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Use of Hard-coded Credentials

ID: 798Date: (C)2012-05-14   (M)2017-11-07
Type: weaknessStatus: INCOMPLETE
Abstraction Type: Base


The software contains hard-coded credentials, such as a password or cryptographic key, which it uses for its own inbound authentication, outbound communication to external components, or encryption of internal data.

Extended Description

Hard-coded credentials typically create a significant hole that allows an attacker to bypass the authentication that has been configured by the software administrator. This hole might be difficult for the system administrator to detect. Even if detected, it can be difficult to fix, so the administrator may be forced into disabling the product entirely. There are two main variations:

Inbound: the software contains an authentication mechanism that checks the input credentials against a hard-coded set of credentials.

Outbound: the software connects to another system or component, and it contains hard-coded credentials for connecting to that component.

In the Inbound variant, a default administration account is created, and a simple password is hard-coded into the product and associated with that account. This hard-coded password is the same for each installation of the product, and it usually cannot be changed or disabled by system administrators without manually modifying the program, or otherwise patching the software. If the password is ever discovered or published (a common occurrence on the Internet), then anybody with knowledge of this password can access the product. Finally, since all installations of the software will have the same password, even across different organizations, this enables massive attacks such as worms to take place.

The Outbound variant applies to front-end systems that authenticate with a back-end service. The back-end service may require a fixed password which can be easily discovered. The programmer may simply hard-code those back-end credentials into the front-end software. Any user of that program may be able to extract the password. Client-side systems with hard-coded passwords pose even more of a threat, since the extraction of a password from a binary is usually very simple.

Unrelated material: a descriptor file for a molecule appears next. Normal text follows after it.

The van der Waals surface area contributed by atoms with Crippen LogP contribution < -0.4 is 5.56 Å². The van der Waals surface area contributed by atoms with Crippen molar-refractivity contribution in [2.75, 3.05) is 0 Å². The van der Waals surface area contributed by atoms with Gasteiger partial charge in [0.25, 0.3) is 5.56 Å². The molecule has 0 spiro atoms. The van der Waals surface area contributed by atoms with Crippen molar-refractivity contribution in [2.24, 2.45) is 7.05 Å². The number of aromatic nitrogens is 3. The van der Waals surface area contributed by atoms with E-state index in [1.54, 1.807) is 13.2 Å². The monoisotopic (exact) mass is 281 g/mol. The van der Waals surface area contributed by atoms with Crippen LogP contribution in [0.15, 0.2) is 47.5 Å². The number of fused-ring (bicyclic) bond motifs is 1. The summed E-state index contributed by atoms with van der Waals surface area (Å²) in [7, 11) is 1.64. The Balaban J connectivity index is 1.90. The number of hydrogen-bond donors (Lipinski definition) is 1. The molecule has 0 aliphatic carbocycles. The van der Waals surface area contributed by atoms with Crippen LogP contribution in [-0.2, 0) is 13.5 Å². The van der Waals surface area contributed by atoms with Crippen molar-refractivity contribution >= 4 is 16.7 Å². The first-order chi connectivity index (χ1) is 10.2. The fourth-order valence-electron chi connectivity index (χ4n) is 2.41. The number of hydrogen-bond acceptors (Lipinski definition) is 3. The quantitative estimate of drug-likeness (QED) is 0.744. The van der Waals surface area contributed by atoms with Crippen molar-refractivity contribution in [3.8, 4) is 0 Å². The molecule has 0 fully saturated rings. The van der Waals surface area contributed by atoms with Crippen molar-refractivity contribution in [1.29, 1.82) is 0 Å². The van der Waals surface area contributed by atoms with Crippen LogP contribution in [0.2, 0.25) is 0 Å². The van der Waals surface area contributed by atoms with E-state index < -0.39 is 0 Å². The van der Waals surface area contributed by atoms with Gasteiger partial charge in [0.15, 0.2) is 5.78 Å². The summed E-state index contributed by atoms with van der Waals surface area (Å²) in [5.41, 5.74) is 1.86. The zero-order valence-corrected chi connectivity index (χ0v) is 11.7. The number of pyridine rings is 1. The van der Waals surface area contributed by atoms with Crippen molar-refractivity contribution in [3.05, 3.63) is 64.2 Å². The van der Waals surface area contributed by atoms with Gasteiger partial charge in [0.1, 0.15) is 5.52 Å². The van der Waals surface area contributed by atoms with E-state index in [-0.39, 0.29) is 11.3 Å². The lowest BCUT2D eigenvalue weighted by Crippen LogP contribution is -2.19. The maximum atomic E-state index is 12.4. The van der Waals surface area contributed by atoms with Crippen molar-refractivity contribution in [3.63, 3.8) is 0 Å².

Likelihood of Exploit: Very High

Applicable Platforms
Language Class: Language-independent

Time Of Introduction

  • Architecture and Design

Related Attack Patterns

Common Consequences

ScopeTechnical ImpactNotes
Bypass protection mechanism
If hard-coded passwords are used, it is almost certain that malicious users will gain access to the account in question.
Read application data
Gain privileges / assume identity
Execute unauthorized code or commands
This weakness can lead to the exposure of resources or functionality to unintended actors, possibly providing attackers with sensitive information or even execute arbitrary code.

Detection Methods

Black Box
Credential storage in configuration files is findable using black box methods, but the use of hard-coded credentials for an incoming authentication routine typically involves an account that is not visible outside of the code.
Automated Static Analysis
Automated white box techniques have been published for detecting hard-coded credentials for incoming authentication, but there is some expert disagreement regarding their effectiveness and applicability to a broad range of methods.
Manual Static Analysis
This weakness may be detectable using manual code analysis. Unless authentication is decentralized and applied throughout the software, there can be sufficient time for the analyst to find incoming authentication routines and examine the program logic looking for usage of hard-coded credentials. Configuration files could also be analyzed.
Manual Dynamic Analysis
For hard-coded credentials in incoming authentication: use monitoring tools that examine the software's process as it interacts with the operating system and the network. This technique is useful in cases when source code is unavailable, if the software was not developed by you, or if you want to verify that the build phase did not introduce any new weaknesses. Examples include debuggers that directly attach to the running process; system-call tracing utilities such as truss (Solaris) and strace (Linux); system activity monitors such as FileMon, RegMon, Process Monitor, and other Sysinternals utilities (Windows); and sniffers and protocol analyzers that monitor network traffic.
Attach the monitor to the process and perform a login. Using call trees or similar artifacts from the output, examine the associated behaviors and see if any of them appear to be comparing the input to a fixed string or value.

Potential Mitigations